Critics say that the agreements fail to make precise, enforceable recommendations. “We feel the proposed agreements do not provide a sufficient level of protection of waters in the Great Lakes basin,” says Lilkoff. “All jurisdictions [should focus more on] the need for greater conservation measures to make more efficient use of this finite resource.”
The Walter & Duncan Gordon Foundation, a public policy foundation in Toronto, invited four water conservation experts to review the draft agreements, and they agreed that the conservation measures outlined do not go far enough, as they wrote in a report to the foundation. At the same time, the experts wrote, the agreements need to be much simpler with more clearly stated principles.
Buchsbaum, however, considers the standards outlined in the agreements unprecedented in their level of protection. He is “cautiously optimistic” about the future of the agreements, “because there is consensus over the principle that we need to take a stronger action over diversions,” he says. He would always like to see the standards be tighter, he says, “but the general framework is good.”
The controversy now is over who will sit at the table when water use proposals are being assessed, Buchsbaum says. Unlike standards for water use in other areas of the country, the Great Lakes standards would be guided by what’s good for the lakes’ ecosystem, instead of by local economic pressures or whoever managed to claim the water first.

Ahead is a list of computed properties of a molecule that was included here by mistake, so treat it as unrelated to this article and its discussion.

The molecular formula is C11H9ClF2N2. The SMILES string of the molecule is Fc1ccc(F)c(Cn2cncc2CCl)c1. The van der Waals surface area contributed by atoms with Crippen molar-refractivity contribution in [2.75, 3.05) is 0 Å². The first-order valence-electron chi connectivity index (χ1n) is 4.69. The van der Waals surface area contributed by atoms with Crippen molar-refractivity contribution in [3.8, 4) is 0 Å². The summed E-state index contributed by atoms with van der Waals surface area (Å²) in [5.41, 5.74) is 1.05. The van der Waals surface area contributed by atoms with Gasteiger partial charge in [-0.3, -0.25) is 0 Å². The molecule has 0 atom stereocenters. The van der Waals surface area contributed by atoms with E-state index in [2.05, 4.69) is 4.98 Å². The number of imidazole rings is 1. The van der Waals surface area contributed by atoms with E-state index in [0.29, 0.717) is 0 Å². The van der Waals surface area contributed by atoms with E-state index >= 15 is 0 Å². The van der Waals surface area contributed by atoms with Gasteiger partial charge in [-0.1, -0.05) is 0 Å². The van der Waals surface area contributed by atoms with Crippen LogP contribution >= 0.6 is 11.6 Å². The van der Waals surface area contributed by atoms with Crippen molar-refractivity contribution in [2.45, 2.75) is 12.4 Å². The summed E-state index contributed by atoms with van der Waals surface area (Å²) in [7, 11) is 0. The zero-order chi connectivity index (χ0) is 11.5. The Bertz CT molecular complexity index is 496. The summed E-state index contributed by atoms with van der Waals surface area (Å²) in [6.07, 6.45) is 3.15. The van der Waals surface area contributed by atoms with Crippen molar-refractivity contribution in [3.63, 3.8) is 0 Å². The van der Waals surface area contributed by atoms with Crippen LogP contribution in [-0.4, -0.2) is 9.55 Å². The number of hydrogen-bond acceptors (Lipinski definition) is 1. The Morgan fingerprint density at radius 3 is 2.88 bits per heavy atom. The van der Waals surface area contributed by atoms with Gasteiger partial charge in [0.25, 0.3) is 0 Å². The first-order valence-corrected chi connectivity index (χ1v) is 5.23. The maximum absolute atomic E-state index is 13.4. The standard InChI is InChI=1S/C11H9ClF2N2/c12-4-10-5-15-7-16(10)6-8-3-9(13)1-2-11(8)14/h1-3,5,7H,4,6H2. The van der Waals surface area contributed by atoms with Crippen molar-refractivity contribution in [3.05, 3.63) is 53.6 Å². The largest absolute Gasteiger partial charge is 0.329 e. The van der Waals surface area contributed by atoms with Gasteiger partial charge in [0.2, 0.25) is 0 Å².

Tribes in the Great Lakes basin argue that they have been excluded from the drafting process of the agreements, says Ann McCammon-Soltis, a policy analyst with the Great Lakes Indian Fish and Wildlife Commission. The draft agreements say that states must consult with tribes about all proposed diversions or withdrawals, but “mere consultation is insufficient,” McCammon-Soltis wrote in comments presented in October to the CGLG. “The states do not have unfettered discretion to authorize withdrawals or diversions that would adversely affect or undermine treaty-guaranteed rights,” she asserted.
Representatives of the CGLG and tribal leaders met at the end of January to discuss the tribes’ and Canadian First Nations’ grievances. The governors’ representatives made clear that the agreement will not abridge treaty rights, and that they understand the tribes’ concern about being part of the process, says Zorn. However, how much the government plans to seek tribal participation remains unclear. At the same time, tribal governments could interfere with the process if not included, he notes.
The long-term effect of these recent policy initiatives is hard to predict. The outcome will depend, in part, on how advocates manage to compete during tight budget times for federal dollars. Congressional representatives from Great Lakes states plan to reintroduce legislation to boost federal funding for the Great Lakes. The Senate’s Great Lakes Environmental Restoration Act proposes $6 billion for the lakes over the next 10 years, up from roughly $700 million. A similar House bill seeks $4 billion over five years. With billions of dollars going to huge restoration efforts like those for the Chesapeake Bay and the Everglades, advocates in the north hope to garner a similar financial commitment to ensure the Great Lakes continue to live up to their name.